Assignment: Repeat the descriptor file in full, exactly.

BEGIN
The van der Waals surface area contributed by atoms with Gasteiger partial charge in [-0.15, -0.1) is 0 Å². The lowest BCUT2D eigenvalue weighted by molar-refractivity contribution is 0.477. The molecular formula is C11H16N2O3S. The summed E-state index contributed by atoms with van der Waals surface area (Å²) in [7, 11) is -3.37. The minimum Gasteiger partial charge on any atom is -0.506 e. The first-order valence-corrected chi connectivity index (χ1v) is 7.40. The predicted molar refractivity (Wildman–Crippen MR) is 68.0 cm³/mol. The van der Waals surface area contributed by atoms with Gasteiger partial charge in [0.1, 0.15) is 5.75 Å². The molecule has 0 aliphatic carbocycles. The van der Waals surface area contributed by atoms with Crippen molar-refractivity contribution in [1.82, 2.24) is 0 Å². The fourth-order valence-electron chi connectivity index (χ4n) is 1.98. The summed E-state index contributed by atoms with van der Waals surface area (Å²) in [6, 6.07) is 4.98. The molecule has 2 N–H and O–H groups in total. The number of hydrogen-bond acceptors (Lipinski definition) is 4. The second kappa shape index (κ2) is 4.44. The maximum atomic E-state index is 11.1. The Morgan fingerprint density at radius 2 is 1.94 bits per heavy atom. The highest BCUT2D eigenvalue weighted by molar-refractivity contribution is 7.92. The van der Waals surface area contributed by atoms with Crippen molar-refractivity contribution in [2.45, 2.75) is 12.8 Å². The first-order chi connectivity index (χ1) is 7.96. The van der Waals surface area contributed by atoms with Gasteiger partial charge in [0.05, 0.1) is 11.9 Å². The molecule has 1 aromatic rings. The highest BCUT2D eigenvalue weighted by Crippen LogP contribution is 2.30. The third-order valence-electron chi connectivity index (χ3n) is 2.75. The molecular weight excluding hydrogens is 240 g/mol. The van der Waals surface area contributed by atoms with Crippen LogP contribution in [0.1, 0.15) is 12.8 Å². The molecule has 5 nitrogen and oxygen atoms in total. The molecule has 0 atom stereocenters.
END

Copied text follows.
The van der Waals surface area contributed by atoms with Gasteiger partial charge in [-0.15, -0.1) is 0 Å². The lowest BCUT2D eigenvalue weighted by molar-refractivity contribution is 0.477. The molecular formula is C11H16N2O3S. The summed E-state index contributed by atoms with van der Waals surface area (Å²) in [7, 11) is -3.37. The minimum Gasteiger partial charge on any atom is -0.506 e. The first-order valence-corrected chi connectivity index (χ1v) is 7.40. The predicted molar refractivity (Wildman–Crippen MR) is 68.0 cm³/mol. The van der Waals surface area contributed by atoms with Gasteiger partial charge in [0.1, 0.15) is 5.75 Å². The molecule has 0 aliphatic carbocycles. The van der Waals surface area contributed by atoms with Crippen molar-refractivity contribution in [1.82, 2.24) is 0 Å². The fourth-order valence-electron chi connectivity index (χ4n) is 1.98. The summed E-state index contributed by atoms with van der Waals surface area (Å²) in [6, 6.07) is 4.98. The molecule has 2 N–H and O–H groups in total. The number of hydrogen-bond acceptors (Lipinski definition) is 4. The second kappa shape index (κ2) is 4.44. The maximum atomic E-state index is 11.1. The Morgan fingerprint density at radius 2 is 1.94 bits per heavy atom. The highest BCUT2D eigenvalue weighted by molar-refractivity contribution is 7.92. The van der Waals surface area contributed by atoms with Crippen molar-refractivity contribution in [2.45, 2.75) is 12.8 Å². The first-order chi connectivity index (χ1) is 7.96. The van der Waals surface area contributed by atoms with Gasteiger partial charge in [0.05, 0.1) is 11.9 Å². The molecule has 1 aromatic rings. The highest BCUT2D eigenvalue weighted by Crippen LogP contribution is 2.30. The third-order valence-electron chi connectivity index (χ3n) is 2.75. The molecular weight excluding hydrogens is 240 g/mol. The van der Waals surface area contributed by atoms with Crippen LogP contribution in [0.1, 0.15) is 12.8 Å². The molecule has 5 nitrogen and oxygen atoms in total. The molecule has 0 atom stereocenters.